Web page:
(defun mmk2410/tab-bar-tab-exists (name)
  (member name
	  (mapcar #'(lambda (tab) (alist-get 'name tab))

After browsing the source code of tab-bar a bit and reading some Emacs Lisp pages I came up with this little helper for determining if a tab with a given name already exists. It uses the function (tab-bar-tabs) which returns all exiting tabs as a list of attribute lists over which I iterate (mapcar) and extracted the tab name (alist-get 'name tab). The member function now tells me if the given name is a member of the list of all names of existing tabs.

(defun mmk2410/tab-bar-new-tab (name func)
  (when (eq nil tab-bar-mode)
  (tab-bar-rename-tab name)
  (funcall func))

The tab creation part was a bit easier. I wrote a this simple function which enables tab-bar-mode in case it is not already running, creates a new tab with the given name and runs the given function for setting the new tab up.

What’s left to do? Writing the specific functions for the different programs or files. Essentially all are interactive (this means that I could also execute them via M-x) and call mmk2410/tab-bar-switch-or-create with a tab name and either a function name, e.g. elfeed, or a lambda function with some instructions. The following blocks show the functions I have currently configured.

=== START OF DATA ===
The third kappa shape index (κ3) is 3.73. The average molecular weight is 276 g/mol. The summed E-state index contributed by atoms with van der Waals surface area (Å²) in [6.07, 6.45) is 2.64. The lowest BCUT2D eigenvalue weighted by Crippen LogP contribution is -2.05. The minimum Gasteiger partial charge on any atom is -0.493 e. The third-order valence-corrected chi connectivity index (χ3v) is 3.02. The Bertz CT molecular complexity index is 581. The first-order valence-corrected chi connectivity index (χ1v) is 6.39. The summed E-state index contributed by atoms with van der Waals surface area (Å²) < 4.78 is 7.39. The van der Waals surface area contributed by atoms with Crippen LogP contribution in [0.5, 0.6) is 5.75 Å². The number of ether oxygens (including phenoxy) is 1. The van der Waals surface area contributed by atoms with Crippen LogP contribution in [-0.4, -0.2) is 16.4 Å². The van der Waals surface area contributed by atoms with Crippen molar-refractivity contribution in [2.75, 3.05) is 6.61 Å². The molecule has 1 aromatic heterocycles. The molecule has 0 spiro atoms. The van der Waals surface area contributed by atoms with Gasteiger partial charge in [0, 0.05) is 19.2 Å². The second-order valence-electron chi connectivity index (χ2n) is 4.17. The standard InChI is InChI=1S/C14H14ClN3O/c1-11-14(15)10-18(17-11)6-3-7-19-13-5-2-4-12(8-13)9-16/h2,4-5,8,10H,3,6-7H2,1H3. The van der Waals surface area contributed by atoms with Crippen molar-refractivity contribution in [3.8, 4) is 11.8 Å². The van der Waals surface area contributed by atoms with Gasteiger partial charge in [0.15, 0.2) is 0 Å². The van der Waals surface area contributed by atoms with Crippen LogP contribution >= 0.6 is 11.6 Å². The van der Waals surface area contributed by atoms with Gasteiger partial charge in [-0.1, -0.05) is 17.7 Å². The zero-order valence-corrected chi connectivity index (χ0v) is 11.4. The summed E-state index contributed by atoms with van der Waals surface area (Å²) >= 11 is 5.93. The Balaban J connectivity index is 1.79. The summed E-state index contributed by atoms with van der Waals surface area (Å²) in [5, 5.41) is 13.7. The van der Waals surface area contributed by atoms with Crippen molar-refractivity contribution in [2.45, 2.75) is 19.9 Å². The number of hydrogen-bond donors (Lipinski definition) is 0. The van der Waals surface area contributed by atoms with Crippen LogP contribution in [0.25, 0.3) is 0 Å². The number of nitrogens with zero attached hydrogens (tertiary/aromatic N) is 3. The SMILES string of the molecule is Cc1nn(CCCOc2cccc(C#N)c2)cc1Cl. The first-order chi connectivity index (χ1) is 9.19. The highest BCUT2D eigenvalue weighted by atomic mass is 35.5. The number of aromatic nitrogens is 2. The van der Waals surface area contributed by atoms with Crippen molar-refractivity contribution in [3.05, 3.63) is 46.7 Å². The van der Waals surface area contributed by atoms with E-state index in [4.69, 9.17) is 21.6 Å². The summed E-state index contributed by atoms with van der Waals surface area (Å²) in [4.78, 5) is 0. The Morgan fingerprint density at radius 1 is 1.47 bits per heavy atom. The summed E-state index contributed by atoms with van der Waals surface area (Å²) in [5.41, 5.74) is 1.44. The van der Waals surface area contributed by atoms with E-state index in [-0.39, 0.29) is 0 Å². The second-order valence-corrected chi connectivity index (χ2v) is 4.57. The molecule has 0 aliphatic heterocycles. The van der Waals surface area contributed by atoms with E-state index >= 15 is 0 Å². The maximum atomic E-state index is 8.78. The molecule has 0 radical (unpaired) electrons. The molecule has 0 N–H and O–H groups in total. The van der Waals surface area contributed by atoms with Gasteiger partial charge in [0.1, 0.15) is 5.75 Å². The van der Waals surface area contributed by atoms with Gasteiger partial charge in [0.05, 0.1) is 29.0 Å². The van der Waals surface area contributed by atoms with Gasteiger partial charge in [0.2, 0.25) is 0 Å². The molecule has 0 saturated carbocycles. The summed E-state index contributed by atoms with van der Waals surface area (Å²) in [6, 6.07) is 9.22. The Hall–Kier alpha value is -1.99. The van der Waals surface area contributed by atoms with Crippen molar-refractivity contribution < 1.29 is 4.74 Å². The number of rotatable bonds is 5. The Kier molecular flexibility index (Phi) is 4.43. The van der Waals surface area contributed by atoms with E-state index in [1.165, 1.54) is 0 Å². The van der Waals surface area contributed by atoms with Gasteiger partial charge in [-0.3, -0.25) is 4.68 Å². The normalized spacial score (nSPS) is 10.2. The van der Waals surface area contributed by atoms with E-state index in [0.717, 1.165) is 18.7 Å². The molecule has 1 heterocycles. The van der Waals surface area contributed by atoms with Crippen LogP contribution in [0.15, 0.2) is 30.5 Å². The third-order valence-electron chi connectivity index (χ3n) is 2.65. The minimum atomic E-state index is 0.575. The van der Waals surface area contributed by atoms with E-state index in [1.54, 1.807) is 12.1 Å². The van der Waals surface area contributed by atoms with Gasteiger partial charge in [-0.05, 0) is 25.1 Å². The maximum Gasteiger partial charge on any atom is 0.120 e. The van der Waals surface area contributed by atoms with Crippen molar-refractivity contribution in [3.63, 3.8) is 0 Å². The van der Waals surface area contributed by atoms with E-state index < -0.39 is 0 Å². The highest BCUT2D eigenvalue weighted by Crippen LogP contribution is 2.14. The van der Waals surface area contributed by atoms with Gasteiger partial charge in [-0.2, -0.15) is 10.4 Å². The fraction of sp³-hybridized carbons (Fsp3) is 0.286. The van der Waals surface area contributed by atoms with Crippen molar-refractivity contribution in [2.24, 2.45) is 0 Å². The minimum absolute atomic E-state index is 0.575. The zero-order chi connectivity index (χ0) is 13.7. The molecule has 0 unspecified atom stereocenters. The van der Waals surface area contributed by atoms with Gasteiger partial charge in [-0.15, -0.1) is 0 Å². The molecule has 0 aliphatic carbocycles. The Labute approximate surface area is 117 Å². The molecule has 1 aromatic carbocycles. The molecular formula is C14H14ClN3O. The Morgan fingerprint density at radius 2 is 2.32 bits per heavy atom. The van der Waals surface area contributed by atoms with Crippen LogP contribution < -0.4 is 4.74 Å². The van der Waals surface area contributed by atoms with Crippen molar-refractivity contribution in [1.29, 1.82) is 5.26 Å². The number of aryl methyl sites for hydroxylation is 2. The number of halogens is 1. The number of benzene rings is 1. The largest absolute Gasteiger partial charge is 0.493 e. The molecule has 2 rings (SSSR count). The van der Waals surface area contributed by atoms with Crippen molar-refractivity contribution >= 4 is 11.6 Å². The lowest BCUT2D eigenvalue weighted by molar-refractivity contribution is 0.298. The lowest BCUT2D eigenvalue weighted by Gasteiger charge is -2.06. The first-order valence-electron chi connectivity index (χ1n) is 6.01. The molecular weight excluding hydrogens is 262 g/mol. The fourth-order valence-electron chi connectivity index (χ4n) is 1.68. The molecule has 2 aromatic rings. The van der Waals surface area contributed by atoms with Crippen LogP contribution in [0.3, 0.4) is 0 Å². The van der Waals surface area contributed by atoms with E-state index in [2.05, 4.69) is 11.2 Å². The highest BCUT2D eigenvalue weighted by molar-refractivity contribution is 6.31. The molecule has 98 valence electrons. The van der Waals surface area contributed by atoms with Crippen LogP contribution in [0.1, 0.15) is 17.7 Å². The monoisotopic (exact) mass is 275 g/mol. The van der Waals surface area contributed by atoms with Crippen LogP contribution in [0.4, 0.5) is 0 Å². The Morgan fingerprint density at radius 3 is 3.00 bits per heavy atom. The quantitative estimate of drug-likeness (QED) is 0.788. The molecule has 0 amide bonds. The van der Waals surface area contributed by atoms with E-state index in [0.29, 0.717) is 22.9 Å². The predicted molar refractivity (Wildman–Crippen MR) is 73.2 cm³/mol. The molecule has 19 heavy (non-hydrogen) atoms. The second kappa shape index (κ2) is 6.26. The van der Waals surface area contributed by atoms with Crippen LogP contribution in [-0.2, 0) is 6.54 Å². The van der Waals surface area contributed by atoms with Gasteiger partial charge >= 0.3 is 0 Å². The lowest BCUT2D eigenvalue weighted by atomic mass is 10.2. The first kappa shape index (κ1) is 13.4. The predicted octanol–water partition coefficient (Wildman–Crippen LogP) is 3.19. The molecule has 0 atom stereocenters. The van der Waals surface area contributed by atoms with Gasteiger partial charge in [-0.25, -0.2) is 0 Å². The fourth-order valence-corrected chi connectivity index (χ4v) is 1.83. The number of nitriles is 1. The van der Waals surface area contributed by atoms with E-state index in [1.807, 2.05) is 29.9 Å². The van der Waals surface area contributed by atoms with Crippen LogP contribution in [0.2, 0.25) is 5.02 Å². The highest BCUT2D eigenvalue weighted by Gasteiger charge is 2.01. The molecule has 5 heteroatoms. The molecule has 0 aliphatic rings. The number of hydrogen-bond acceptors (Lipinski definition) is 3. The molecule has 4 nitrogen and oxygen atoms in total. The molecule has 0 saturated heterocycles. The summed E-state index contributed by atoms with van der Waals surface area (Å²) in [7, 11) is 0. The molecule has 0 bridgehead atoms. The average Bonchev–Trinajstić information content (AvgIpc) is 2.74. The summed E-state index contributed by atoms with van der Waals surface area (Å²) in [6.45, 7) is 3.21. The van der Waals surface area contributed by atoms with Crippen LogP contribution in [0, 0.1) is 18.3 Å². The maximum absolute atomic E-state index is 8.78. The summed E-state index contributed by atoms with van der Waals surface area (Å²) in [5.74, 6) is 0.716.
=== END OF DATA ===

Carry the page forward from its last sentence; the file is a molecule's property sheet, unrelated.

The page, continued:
(defun mmk2410/tab-bar-run-elfeed ()
  (mmk2410/tab-bar-switch-or-create "RSS" #'elfeed))

(defun mmk2410/tab-bar-run-mail ()
   #'(lambda ()
       (mu4e-context-switch :name "Private") ;; If not set then mu4e will ask for it.

(defun mmk2410/tab-bar-run-irc ()
   #'(lambda ()
       (sit-for 1) ;; ERC connect takes a while to load and doesn't switch to a buffer itself.
       (switch-to-buffer "Libera.Chat"))))

(defun mmk2410/tab-bar-run-agenda ()
   #'(lambda ()
       (org-agenda nil "a")))) ;; 'a' is the key of the agenda configuration I currently use.

(defun mmk2410/tab-bar-run-journal ()

(defun mmk2410/tab-bar-run-projects ()
   #'(lambda ()
       (find-file "~/org/"))))

I also wrote, that I want to have these functions available with some keybinding. A few days ago I first dealt with hydra and I have to say, that I really like it! Therefore I chose to define a hydra configuration for these functions that are accessible with C-c f.

(defhydra mmk2410/tab-bar (:color teal)
  "My tab-bar helpers"
  ("a" mmk2410/tab-bar-run-agenda "Agenda")
  ("e" mmk2410/tab-bar-run-elfeed "RSS (Elfeed)")
  ("i" mmk2410/tab-bar-run-irc "IRC (erc)")
  ("j" mmk2410/tab-bar-run-journal "Journal")
  ("m" mmk2410/tab-bar-run-mail "Mail")
  ("p" mmk2410/tab-bar-run-projects "Projects"))

(global-set-key (kbd "C-c f") 'mmk2410/tab-bar/body)

After using it a little bit today I’m quite satisfied. There are just a few things I would like to change, e.g. I want to have the journal and agenda in the same tab. But I think this will be easy to achieve. Another thing that I may want to add is a possibility to replace or use the current tab instead of creating a new one. But I’m currently not sure how I could do this nicely.

As you may or may not already recognized: I don’t have much experience in writing Emacs Lisp code and there are certainly things that could be improved. If you have some suggestions feel write to write me a mail!

Day 12 of the #100DaysToOffload challenge.

I would like to hear what you think about this post. Feel free to write me a mail!